VOICES Ideas and Insight From Explorers
Through interviews, old home movies, and breathtaking new footage, see what has inspired this indomitable scientist to dedicate her life to protecting the ocean.
This summer, join us for a Google+ Hangout as we go deep into the wilderness and back in time with four National Geographic Emerging Explorers on a classic expedition into the Okavango river delta, the vast inland wetland that is the pulsing heart of Africa’s remaining wilderness.
A new Netflix original documentary follows National Geographic Explorer-in-Residence Dr. Sylvia Earle from her early days as a record-setting diver and oceanographer, to her current ceaseless campaign to make everyone aware of the dangers facing the ocean and to inspire them to act to protect it.
As U.S. Secretary of State John Kerry and others gathered in Washington, D.C. for the Our Ocean conference, Enric Sala sits down with Andrea Mitchell to explain why the ocean is more than just pretty fish.
Dr. Robert Ballard and team aboard the “Nautilus” are investigating an “anomoly” 500 feet long on the ocean floor. Watch now to be a part of the discovery as it happens.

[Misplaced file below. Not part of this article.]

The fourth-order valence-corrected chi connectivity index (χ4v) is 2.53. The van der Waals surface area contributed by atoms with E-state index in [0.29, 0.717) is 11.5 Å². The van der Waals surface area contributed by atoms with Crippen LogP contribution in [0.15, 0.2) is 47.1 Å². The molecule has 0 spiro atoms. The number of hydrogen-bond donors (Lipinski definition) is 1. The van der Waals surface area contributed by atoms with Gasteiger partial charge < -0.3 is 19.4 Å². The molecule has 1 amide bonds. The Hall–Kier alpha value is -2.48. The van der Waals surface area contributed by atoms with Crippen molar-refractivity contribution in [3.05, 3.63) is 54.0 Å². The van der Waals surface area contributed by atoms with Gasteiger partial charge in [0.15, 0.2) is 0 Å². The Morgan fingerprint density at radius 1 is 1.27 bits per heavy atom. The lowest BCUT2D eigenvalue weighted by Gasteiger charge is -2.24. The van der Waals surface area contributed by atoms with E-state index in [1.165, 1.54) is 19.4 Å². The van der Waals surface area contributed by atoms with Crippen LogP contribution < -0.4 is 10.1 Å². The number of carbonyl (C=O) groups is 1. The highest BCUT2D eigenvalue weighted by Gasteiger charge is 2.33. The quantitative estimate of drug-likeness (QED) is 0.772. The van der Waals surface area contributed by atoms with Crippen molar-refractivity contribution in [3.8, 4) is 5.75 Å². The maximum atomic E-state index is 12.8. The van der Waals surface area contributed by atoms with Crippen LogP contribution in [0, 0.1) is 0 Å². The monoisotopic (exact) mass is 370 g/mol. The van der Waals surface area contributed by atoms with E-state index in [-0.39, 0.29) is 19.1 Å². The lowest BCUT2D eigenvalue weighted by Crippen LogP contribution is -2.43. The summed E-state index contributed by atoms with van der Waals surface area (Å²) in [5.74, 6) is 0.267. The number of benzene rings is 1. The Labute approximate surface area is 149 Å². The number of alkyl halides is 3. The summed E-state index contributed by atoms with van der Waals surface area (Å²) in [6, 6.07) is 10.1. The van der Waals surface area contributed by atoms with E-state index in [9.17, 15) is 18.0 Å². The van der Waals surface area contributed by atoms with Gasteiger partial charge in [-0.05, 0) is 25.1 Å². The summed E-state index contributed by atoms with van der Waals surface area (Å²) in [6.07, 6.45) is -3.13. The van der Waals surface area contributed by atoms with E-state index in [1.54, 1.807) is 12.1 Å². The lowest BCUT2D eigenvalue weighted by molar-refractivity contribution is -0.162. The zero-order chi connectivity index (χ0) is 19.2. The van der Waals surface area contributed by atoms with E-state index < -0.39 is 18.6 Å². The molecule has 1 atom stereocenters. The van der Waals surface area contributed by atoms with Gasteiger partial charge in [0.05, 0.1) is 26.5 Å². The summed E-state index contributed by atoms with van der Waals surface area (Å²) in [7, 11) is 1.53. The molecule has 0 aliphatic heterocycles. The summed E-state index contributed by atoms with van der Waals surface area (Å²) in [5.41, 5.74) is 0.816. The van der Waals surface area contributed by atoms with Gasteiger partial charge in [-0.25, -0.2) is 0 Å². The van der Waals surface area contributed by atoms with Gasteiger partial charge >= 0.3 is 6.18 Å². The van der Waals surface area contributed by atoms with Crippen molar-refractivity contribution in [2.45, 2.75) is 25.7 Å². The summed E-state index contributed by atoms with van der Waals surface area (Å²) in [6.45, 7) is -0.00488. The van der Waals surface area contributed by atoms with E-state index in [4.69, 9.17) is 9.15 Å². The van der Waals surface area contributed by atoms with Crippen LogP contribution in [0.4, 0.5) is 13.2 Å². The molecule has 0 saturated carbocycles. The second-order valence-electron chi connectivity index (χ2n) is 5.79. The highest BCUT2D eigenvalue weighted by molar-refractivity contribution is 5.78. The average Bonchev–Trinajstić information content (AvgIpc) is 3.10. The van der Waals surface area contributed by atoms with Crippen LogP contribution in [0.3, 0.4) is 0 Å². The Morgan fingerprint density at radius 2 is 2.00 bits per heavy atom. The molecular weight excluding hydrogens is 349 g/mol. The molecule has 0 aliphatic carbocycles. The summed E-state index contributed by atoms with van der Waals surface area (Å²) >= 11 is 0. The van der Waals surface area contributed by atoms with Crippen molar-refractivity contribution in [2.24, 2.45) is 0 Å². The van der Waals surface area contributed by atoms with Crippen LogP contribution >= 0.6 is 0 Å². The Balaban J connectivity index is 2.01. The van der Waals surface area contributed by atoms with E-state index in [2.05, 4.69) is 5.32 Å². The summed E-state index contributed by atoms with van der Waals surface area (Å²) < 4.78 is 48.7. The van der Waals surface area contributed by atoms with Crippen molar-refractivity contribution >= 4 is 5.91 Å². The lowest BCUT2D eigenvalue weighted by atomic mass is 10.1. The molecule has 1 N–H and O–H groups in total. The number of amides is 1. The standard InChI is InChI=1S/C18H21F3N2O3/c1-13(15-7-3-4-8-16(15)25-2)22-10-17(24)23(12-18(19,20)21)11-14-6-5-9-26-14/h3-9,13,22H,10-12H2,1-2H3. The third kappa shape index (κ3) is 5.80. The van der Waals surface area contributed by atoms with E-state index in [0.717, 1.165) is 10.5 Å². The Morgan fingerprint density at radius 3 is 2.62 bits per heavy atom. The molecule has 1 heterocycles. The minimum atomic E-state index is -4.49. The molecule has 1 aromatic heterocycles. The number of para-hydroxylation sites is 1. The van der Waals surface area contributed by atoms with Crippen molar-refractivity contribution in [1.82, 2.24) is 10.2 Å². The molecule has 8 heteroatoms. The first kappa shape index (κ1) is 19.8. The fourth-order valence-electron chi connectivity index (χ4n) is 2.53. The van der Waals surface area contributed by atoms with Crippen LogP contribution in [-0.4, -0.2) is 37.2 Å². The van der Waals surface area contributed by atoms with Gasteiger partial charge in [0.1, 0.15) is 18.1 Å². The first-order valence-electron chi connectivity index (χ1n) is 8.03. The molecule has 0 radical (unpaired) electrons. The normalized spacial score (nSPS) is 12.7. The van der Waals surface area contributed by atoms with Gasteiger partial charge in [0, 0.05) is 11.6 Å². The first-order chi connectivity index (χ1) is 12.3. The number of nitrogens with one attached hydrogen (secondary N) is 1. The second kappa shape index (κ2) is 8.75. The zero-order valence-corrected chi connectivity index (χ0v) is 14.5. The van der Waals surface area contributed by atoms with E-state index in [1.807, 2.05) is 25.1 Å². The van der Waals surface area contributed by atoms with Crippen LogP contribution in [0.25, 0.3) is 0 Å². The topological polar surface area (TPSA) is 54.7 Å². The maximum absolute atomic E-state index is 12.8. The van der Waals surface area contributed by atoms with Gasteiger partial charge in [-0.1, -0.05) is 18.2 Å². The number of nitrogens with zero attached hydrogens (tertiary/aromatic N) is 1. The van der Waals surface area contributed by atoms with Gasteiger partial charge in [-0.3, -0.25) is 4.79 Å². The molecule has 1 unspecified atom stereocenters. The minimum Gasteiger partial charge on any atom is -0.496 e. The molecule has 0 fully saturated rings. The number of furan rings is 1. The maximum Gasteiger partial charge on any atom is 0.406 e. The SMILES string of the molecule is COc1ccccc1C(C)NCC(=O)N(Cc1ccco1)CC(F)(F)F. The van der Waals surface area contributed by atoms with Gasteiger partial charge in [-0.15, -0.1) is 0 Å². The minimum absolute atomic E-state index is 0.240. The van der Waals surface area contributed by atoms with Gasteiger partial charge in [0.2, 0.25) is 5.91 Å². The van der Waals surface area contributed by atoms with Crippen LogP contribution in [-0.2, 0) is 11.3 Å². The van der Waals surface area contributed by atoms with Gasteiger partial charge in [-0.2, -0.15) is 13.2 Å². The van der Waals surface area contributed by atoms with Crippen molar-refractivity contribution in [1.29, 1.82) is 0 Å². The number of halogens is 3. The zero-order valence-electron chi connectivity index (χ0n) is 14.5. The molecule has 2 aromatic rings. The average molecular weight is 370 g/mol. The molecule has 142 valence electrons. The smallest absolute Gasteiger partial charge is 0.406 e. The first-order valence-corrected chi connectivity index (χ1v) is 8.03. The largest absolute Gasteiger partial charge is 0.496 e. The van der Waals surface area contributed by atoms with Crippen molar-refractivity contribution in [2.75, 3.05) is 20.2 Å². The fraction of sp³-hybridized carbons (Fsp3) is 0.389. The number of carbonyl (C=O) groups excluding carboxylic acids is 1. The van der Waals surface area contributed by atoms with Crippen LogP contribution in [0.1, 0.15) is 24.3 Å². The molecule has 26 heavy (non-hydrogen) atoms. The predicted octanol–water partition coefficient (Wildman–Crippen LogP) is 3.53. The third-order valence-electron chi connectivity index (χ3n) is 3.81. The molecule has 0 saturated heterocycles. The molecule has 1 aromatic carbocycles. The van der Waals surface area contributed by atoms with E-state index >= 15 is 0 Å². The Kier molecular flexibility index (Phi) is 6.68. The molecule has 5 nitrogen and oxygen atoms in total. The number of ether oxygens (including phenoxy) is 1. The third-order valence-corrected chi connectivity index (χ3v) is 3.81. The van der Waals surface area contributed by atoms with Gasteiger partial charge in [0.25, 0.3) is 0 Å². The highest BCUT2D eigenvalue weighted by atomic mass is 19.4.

It’s summer. Kids need something to do. Some NG Young Explorers plan to put them to work as the next generation of conservationists.
After a week of archaeological site visits and presentations, lessons arise from stories of the past to help shape the world of the future.
Learn more about beautiful artifacts from a newly discovered very early Egyptian tomb.
The Dialogue of Civilizations team visits Göbekli Tepe and the Roman ruins of Zeugma. Explore the sites in these photos, illustrations, and virtutal tour.
Top archaeologists get up close to an ancient monument celebrating a culture where East met West. What lessons could it hold?
We can find reflections of ourselves in ancient cultures if we know how to look. Explore top archaeologists’ latest ideas from the 2014 Dialogue of Civilizations, and share your thoughts as well.
What can the ancient world teach us about today’s world? Join the conversation with archaeologists and other experts gathered in Turkey this week.
For as big and wild as the parks are, we have a tendency to put them into a very tiny box, thinking they’re just for summer road trips and photo journeys. It’s good to let them out.
NG Explorer Gregg Treinsh teamed up recently with scientists and adventurers to collect DNA samples from tracks and scat of wolverines in a remote region of Mongolia. Experience the sights, sounds, and reflections of the team on the expedition.
With 2,700 students and 300 scientists counting species in these parks, the total effect is much bigger than the sum of its parts. See photos of the wide array of environments covered in this year’s BioBlitz.